Nasdaq Slides Into Correction Territory, Credit Trumponomics (#GotBitcoin?)
Tech-heavy index falls more than 1% as regulators signal increased scrutiny of industry giants. Nasdaq Slides Into Correction Territory, Credit Trumponomics (#GotBitcoin?)
The tech-heavy Nasdaq Composite entered correction territory Monday, hit by investor fears that regulators might take a fresh shot at industry giants such as Alphabet and Facebook .
The Nasdaq slid 1.6% putting it down more than 10% from its May record. The S&P 500 lost 0.3% and the Dow Jones Industrial Average ended nearly unchanged.
Stocks began the day little changed, but then fell to session lows around midday as a report that the Federal Trade Commission had secured rights to begin a potential antitrust investigation into Facebook sent technology shares skidding.
Alphabet shares had also been under pressure earlier in the day on a report that the Justice Department had been given chief oversight over a Google probe.
The moves were the latest to sting technology shares, many of which had climbed double-digit percentages in 2019 as investors piled into fast-growing companies.
Worries about escalating trade tensions between the U.S. and China had briefly sent semiconductor shares and consumer device giants such as Apple lower, although the selling had appeared to ease a bit before news of the potential antitrust investigations broke.
“There’s a lot of uncertainty out there right now that will be a speed bump for the sector,” said Karyn Cavanaugh, senior vice president and portfolio manager at Voya Investment Management.
Traders placed bets on the volatility continuing, sending the Cboe Nasdaq Volatility Index—which tracks expectations for swings in the Nasdaq-100 over the next month—up around 5%.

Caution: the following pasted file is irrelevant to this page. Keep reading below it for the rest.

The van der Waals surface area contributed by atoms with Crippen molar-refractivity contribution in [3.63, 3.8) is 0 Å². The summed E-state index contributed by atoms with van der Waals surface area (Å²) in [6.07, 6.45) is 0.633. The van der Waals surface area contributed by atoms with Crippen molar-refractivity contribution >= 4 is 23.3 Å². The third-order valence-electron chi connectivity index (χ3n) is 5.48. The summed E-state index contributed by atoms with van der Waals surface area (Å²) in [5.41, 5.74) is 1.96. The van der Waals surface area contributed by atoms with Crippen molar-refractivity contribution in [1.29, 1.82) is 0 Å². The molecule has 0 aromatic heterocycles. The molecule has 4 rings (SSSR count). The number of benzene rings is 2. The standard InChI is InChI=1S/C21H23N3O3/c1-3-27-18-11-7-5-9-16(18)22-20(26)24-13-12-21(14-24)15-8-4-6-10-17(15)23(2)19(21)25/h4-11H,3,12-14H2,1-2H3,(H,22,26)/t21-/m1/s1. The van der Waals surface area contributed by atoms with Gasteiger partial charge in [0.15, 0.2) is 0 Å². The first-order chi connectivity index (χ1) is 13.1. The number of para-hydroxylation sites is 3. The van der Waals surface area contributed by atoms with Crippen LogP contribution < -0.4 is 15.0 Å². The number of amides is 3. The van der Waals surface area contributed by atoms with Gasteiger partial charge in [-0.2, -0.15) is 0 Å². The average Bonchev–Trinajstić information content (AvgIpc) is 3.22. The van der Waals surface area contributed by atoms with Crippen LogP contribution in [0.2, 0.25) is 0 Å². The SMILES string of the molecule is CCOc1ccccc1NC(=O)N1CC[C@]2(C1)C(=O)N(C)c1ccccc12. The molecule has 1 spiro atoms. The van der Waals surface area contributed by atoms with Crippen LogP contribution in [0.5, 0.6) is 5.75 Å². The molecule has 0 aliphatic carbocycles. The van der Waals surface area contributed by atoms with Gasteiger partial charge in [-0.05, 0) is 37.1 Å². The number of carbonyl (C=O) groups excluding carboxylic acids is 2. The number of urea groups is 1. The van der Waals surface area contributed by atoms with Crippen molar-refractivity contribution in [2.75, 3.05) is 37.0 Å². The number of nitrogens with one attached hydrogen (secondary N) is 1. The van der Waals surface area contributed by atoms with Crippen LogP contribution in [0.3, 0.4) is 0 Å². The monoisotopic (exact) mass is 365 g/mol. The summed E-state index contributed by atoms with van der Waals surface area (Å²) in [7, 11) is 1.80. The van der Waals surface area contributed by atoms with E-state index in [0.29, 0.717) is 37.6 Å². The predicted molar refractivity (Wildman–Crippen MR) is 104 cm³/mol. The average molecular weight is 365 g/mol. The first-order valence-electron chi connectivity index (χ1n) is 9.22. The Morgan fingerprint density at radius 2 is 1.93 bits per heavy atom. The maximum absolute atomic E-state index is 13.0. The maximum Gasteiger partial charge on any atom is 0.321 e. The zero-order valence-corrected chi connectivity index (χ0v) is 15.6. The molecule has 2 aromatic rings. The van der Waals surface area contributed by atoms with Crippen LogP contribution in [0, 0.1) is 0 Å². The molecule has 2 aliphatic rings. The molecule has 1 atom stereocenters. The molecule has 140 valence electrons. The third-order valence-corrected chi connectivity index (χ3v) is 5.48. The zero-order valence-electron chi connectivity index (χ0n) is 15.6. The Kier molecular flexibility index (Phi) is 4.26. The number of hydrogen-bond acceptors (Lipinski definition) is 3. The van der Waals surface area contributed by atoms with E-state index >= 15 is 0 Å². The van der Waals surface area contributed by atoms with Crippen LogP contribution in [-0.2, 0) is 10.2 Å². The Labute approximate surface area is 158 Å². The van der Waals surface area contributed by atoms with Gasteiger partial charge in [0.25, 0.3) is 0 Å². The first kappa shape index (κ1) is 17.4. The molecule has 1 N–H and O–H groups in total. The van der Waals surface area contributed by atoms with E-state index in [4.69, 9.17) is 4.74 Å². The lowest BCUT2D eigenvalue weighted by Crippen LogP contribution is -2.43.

The next key step will be sussing out the long-term impact that potential regulatory probes could have on companies’ profits, Ms. Cavanaugh said.
Investors have seen the sector hit hard before. Technology shares slumped in March 2018, when Facebook came under fire over its privacy and data-use standards. Shares of the so-called FAANG group—which includes Facebook, Amazon.com , Apple , Netflix and Google owner Alphabet—wiped out hundreds of billions of dollars in market value in less than two weeks.
Tech shares also slumped at the start of the year after Apple warned that its quarterly sales in China would likely clock in well below its initial expectations.
In the months that followed, though, much of the tech group rebounded—supported by earnings that have largely proven to be better than investors had feared.
The bounce has allowed much of the tech sector to continue to outperform the broader market, notwithstanding Monday’s drawdown.
Technology stocks have also remained popular bets among hedge funds, according to RBC Capital Markets, which found in an analysis last month that companies in the communication services, software and IT services groups accounted for the majority of shares that are most held by hedge funds.
Elsewhere, the Stoxx Europe 600 rose 0.4% as gains in shares of health-care companies offset losses among banks.
German bond yields drifted lower after the chairwoman of Chancellor Angela Merkel’s junior coalition partner stepped down, adding to uncertainty over the government in Berlin.
In Asia, the Shanghai Composite fell 0.3% for its third consecutive session of losses, while Japan’s Nikkei Stock Average lost 0.9%. Nasdaq Slides Into Correction, Nasdaq Slides Into Correction